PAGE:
Skullcandy Hesh Review
Skullcandy's Hesh over-ears are all form, no function.
While there’s a large segment of the population buying headphones for the aesthetics nowadays, many of the low-cost/high-fashion options are really quite terrible when it comes to the audio part of the equation. The Skullcandy Hesh ($49.99) is a great example of this: though they certainly look cool, they just fail across the board when it comes time to step up.
Comfort Design & Features
Feel free to tote these semi-comfortable cans all over the city—you certainly didn't buy them for their audio quality.
In the short term, the Skullcandy Hesh headphones aren’t all that uncomfortable, though those of you with larger ears are going to have a hard time getting the ear cups to fit the way you’d like. Over time, if the fit isn’t working perfectly, it’s only going to get worse, as these things trap heat like it's their job. Additionally, the clamping force on these are a bit high, so expect some fatigue over time.
About the only thing you can do to customize these cans is to either replace the cable, or buy a pair with the design you want. After your purchase, you’re pretty much set with what you can do to them, so plan accordingly. Though they come with no adapters, you shouldn’t need one for the Skullcandy Hesh, as just about every mobile device we’ve seen uses a 3.5mm (1/8th inch) jack, and the Hesh has the appropriately-sized plug. The cord length is your standard 3.93 foot affair, and the microphone is near where your mouth will be, which makes it a decent option for smartphone use. If someone is calling you, all you have to do is pinch it and it will answer your call (at least it should on an iPhone), and you can use your headphones like a headset for your smartphone.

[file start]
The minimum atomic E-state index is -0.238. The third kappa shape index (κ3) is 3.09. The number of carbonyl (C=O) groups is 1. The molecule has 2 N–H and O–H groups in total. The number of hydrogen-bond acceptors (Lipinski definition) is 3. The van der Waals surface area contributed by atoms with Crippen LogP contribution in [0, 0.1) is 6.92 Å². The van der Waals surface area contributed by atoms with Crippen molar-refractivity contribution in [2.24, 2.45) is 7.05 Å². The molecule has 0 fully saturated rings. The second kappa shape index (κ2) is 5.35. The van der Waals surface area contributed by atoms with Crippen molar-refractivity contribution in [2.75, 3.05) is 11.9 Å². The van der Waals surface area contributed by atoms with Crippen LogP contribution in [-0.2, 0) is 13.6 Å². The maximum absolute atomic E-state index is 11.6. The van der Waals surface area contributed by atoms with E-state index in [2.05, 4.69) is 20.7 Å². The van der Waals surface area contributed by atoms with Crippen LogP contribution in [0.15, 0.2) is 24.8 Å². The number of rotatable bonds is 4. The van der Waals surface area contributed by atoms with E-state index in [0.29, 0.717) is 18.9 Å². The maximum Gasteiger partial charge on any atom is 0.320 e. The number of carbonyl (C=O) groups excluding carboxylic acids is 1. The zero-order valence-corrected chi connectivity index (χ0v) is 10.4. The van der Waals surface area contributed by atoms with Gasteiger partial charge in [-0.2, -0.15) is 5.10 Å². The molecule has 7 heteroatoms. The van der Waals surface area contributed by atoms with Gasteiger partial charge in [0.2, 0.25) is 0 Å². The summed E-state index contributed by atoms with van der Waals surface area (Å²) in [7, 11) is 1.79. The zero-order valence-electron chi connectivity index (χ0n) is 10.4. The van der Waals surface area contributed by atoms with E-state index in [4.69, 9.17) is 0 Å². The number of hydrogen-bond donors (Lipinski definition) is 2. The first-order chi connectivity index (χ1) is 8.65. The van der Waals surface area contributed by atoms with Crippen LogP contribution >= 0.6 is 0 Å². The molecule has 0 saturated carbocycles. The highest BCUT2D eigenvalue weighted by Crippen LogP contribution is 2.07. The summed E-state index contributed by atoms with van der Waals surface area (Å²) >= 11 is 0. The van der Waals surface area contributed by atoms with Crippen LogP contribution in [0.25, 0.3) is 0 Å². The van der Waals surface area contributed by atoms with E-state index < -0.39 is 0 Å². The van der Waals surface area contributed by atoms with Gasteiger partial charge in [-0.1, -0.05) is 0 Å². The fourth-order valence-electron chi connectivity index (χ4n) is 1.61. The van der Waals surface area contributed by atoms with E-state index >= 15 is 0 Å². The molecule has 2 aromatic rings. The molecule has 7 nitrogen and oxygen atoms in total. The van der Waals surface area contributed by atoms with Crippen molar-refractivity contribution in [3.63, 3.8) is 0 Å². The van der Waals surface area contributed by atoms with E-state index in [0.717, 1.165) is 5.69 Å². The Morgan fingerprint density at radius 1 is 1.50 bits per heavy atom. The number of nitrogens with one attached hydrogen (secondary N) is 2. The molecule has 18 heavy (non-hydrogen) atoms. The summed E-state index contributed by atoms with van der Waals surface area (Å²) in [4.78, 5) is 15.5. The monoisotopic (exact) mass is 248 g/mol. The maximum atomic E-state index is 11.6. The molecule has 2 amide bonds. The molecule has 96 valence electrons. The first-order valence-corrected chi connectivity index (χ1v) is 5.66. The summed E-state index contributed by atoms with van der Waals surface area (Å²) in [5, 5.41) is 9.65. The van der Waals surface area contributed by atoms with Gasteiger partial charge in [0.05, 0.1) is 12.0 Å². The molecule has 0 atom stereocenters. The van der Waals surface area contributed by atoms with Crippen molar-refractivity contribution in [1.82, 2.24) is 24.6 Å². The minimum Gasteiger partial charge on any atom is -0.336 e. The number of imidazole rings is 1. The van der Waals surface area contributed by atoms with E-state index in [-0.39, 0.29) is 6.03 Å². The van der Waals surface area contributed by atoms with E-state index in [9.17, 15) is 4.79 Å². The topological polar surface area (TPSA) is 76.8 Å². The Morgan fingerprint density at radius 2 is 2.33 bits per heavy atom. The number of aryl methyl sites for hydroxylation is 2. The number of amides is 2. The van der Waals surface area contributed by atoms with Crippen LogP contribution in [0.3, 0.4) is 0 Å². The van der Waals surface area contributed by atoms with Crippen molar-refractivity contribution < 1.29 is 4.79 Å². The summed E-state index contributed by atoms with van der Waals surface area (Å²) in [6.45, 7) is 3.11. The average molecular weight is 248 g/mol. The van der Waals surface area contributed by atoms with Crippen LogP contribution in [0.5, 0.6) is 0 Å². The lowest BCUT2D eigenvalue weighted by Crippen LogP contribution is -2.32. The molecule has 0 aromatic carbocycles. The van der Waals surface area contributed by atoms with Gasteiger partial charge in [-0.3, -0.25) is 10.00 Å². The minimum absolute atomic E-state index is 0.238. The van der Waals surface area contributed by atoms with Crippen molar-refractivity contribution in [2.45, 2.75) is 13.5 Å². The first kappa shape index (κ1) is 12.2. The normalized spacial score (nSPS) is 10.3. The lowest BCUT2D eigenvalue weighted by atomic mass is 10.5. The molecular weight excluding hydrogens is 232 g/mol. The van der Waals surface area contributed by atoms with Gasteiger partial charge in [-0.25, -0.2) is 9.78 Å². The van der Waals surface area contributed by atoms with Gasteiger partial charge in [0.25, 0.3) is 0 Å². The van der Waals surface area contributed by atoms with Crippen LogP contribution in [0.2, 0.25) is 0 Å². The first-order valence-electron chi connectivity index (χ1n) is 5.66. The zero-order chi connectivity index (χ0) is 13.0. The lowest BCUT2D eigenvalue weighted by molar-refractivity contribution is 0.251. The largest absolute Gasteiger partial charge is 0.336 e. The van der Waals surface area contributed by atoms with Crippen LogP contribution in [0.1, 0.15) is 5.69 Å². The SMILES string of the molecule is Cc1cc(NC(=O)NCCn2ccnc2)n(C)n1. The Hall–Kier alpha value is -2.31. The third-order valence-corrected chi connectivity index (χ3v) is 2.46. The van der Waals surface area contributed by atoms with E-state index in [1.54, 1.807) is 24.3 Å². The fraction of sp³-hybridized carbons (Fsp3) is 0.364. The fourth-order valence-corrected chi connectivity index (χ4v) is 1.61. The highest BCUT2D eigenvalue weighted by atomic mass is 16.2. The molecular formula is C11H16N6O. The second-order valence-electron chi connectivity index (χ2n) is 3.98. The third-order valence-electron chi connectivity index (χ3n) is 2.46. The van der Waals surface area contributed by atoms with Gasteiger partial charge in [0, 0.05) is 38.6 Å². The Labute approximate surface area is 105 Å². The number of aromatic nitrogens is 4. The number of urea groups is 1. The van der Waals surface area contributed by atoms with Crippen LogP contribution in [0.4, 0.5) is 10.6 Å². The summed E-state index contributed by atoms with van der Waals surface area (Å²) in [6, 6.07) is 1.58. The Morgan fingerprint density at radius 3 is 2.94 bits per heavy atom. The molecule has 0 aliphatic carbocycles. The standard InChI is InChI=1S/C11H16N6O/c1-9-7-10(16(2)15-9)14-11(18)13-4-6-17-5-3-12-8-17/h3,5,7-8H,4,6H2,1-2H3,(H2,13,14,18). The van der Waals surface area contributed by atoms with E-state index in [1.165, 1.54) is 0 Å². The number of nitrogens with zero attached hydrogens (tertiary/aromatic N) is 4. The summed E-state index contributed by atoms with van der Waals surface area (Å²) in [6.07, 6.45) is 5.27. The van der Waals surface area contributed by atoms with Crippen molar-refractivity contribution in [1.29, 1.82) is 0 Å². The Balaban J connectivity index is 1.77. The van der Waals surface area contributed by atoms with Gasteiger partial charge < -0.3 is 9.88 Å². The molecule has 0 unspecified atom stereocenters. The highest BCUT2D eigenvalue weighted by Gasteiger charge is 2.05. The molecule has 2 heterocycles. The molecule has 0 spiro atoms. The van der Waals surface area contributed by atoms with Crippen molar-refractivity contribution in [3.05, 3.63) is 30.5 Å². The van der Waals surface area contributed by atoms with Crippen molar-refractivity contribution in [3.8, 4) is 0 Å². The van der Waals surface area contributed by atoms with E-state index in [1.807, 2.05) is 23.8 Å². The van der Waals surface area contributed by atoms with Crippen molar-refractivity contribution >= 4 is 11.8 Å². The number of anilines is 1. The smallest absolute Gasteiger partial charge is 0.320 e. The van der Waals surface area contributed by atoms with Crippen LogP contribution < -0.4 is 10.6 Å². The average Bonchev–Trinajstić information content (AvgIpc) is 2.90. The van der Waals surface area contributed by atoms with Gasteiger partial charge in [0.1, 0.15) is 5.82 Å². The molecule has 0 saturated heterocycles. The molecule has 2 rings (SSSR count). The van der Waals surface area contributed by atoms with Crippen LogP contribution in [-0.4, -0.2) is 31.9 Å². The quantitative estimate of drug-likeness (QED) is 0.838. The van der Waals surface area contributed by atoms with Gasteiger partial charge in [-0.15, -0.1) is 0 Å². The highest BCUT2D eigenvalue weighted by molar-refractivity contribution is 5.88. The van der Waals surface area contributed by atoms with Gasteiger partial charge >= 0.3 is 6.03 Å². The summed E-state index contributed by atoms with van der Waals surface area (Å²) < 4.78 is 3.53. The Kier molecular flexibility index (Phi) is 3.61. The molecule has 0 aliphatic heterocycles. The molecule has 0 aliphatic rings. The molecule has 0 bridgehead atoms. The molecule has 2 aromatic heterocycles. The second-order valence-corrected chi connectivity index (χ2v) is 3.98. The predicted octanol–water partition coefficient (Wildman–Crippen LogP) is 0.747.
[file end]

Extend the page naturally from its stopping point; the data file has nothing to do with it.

If you want to stow your cans while you’re out and about, there’s a neoprene carrying pouch that you can drop your cans into. The headphones are a bit bulky, but if you have a messenger bag or backpack, this should be of no consequence if you have room in there. Thankfully, maintenance with the Skullcandy Hesh is easy. If you get a gunky buildup of earwax on the mesh, simply wipe it down with a rubbing alcohol-soaked cloth. If you cable breaks, you can head on over to your local electronics store (or Amazon) and grab a male-to-male 3.5mm audio cable to replace it.
Maintaining bass frequencies, the Skullcandy Hesh drop most of their mids and high notes precipitously after 1kHz. For reference, that means the entire highest third of a piano will sound muffled, as well as almost half of a guitar’s notes. Unless you only care about bass, these are bad headphones in the frequency response department.
The Skullcandy Hesh also show a bit of distortion in higher notes, though you’re unlikely to hear it given the frequency response problems noted above. In addition to a bad frequency response, the wild channel shift to the right ear—in the only frequency range you can hear well—is just frustrating. Terrible, even. You will definitely notice your music sounding louder in one ear than the other in inconsistent fashion.
Due to the materials used and the difficulty in getting a good seal, the Skullcandy Hesh does not offer very good attenuation, and you’ll notice a bunch of noise from the outside world getting into your ear canal. For example, engine noise and low voices will get right through.
These aren't for your ears, they're for others' eyes.
Despite their snazzy looks and general appeal to those youngins who think appearances matter more than performance, we’re forced to play the part of grumpy old geezers and pooh-pooh these headphones. They have very poor audio performance, even for the low price.
However, far be it appropriate for us to try to say that someone’s predilections are somehow objectively bad, as there are all sorts of differing preferences out there, but these headphones have an inexcusably low performance in terms of audio quality. Possibly their only saving graces include the removable cable, and the value brought by aesthetics if that matters to you.
If you don’t care so much about audio quality, and more about how you’re going to look on the street with your slammin’ new cans, the Skullcandy Hesh is probably your go-to for the entry level. However, if you’re looking for at least passable audio performance, you’d do well to keep looking.
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